The announcement that the Women’s Prize for Fiction is to be sponsored by Baileys has drawn accusations of sexism. Why pair such a saccharine, sickly drink that is so overtly targeted at women with a contest that celebrates the blistering, strident writing of novelists like Zadie Smith and Lionel Shriver?
Some suggest instead using Johnnie Walker, which, like Baileys, is also owned by drinks company Diageo. But wouldn’t it be better that alcohol was nowhere near a prize the aims of which surely include encouraging girls and young women into novel-writing?
I don’t want to sound like a killjoy. In fact, my twenties and early thirties were effectively sponsored by Sauvignon Blanc (only becoming a parent has driven me away from drink for fear of dealing with both a hangover and a young child at the same time). I am not against anyone enjoying a drink. But it does sometimes feel like the drinks industry has a grip on every aspect of our culture.
In what must be the most bizarre of decisions by a council’s licensing committee, the pub chain JD Wetherspoon has been given the go-ahead for a bar at a motorway service station. If you’re driving down the M40 between 8am and 1am, you can peel off at Junction 2 at Beaconsfield for a pint of lager or a glass of white wine. What could possibly go wrong?
Of course, there is nothing to stop someone on the M40 leaving at the same junction and finding a country pub a few miles away, but they would have to make the special effort. Now they can just have a swift half in between popping to the loo and filling up the tank. The bar will be open by Christmas – just as the nation’s drink-drive levels soar. The health minister, Dr Dan Poulter, described the move as “extraordinary”. As a former hospital doctor, he should know.
Last year, there were more than 1.1 million alcohol-related admissions to hospital – more than double the number 10 years ago. Drink costs the NHS £2.7bn every year, including a £1bn burden on accident and emergency services. Alcohol Concern predicts that this will rise to £3.7bn by 2015. There are many causes of the current crisis in A&E (waiting times are at a nine-year high, it was revealed yesterday), but alcohol is a factor that is growing in significance every year. Nationally, “alcohol admission episodes” for 2010/11 were 1,895 per 100,000 in the population, compared with 1,389 in 2006/07.
During my last visit to an A&E department in south London, I sat in the waiting room for an hour watching other patients arrive. One woman was so drunk she rolled off her chair, vomiting on the floor. A man was carted in by paramedics who described him as “completely pissed”. Another woman, only marginally less drunk, had broken her arm. It was 11 o’clock in the morning.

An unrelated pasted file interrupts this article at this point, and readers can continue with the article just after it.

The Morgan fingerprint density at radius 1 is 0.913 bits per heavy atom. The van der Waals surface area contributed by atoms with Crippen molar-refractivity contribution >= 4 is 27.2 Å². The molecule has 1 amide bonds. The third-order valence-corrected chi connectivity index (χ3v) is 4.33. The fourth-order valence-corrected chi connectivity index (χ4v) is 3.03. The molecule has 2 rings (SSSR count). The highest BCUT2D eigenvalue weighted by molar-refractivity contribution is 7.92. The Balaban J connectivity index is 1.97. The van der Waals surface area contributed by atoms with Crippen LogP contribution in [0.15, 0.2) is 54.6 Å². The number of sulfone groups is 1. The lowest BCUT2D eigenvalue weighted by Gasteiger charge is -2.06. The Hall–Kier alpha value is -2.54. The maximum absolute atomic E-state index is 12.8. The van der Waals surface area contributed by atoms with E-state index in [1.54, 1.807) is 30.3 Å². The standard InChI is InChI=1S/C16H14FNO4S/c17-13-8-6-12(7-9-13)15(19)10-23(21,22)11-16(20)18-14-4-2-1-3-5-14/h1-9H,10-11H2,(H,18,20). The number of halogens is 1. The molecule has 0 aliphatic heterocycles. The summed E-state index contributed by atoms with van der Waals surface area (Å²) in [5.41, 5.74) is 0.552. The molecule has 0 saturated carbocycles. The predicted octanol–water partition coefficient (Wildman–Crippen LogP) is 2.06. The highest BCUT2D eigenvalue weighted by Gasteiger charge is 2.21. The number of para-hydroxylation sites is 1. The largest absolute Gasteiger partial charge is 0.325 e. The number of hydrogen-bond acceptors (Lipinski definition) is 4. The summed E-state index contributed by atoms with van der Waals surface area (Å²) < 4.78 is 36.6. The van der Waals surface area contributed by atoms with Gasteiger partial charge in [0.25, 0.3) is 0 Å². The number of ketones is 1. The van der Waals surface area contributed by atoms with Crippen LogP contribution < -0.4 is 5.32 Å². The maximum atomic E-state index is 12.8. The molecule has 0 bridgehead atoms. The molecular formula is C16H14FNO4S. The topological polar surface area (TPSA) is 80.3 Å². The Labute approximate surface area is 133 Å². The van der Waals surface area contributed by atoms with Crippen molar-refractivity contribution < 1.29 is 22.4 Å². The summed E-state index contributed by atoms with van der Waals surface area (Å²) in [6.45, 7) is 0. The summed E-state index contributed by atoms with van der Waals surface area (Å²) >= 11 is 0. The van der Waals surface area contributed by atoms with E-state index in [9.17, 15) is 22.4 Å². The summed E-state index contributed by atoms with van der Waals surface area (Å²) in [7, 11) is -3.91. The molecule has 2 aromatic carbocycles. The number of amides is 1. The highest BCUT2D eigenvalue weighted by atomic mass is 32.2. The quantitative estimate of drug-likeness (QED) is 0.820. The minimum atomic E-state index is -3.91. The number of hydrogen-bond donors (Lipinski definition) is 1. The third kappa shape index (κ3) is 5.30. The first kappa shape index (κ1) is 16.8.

In my home city of Liverpool, I have walked down streets where, before midday, it is commonplace to see people already staggering from drink. This may sound hysterical, but is backed up by the depressing statistic that Liverpool has the second-highest level of alcohol-related hospital admissions for men (after Salford) in England and the third-highest for women. It is not just traditionally working-class areas that have a problem. A University of Sunderland study found that 60 per cent of women in high-income postcodes – including Knightsbridge in central London and Esher in Surrey – drink more than three units of alcohol a day.
All the evidence is there that we as a nation have a drinking problem, and we cannot handle it. Visiting tourists, including those from the US, gaze open-mouthed at our heavy drinking culture. And yet the Government, for fear of being branded Nanny Statists, has failed to take action. A year ago, David Cameron promised to introduce a minimum price for alcohol, which he said would lead to 900 fewer deaths a year by 2020. It was backed up by a Home Office report saying that minimum pricing would reduce consumption, and, in turn, alcohol-related illness and death. The Prime Minister lamented that beer had become cheaper than water. His words turned out to be cheaper still – earlier this year he dropped the plan. Mr Cameron, it was said, did not want to deny hard-up people a can of lager at the end of the day.
This is a mystery because a year ago, when he pledged the minimum price, our economy was hardly booming. But perhaps the mystery is solved when we consider how hard the drinks industry works. The decision to relax licensing hours under Tony Blair’s government in 2004 was the result of some concerted behind-the-scenes lobbying. Is it just a coincidence that, since that year, hospital admissions have risen so dramatically? The Home Office is currently looking at relaxing laws outlawing pubs on publicly owned land at motorway service stations (the Beaconsfield one is on private land).
And the latest spotlight on the lobbying industry reveals that the All-Party Parliamentary Beer Group is sponsored by a roll-call of drinks companies, including Molson Coors, Greene King, Carlsberg, Enterprise Inns, M&B plc, Punch Taverns, and Heineken. The group also received £8,227 from Diageo, owners of Baileys. They do get about, don’t they? It’s enough to turn you to drink.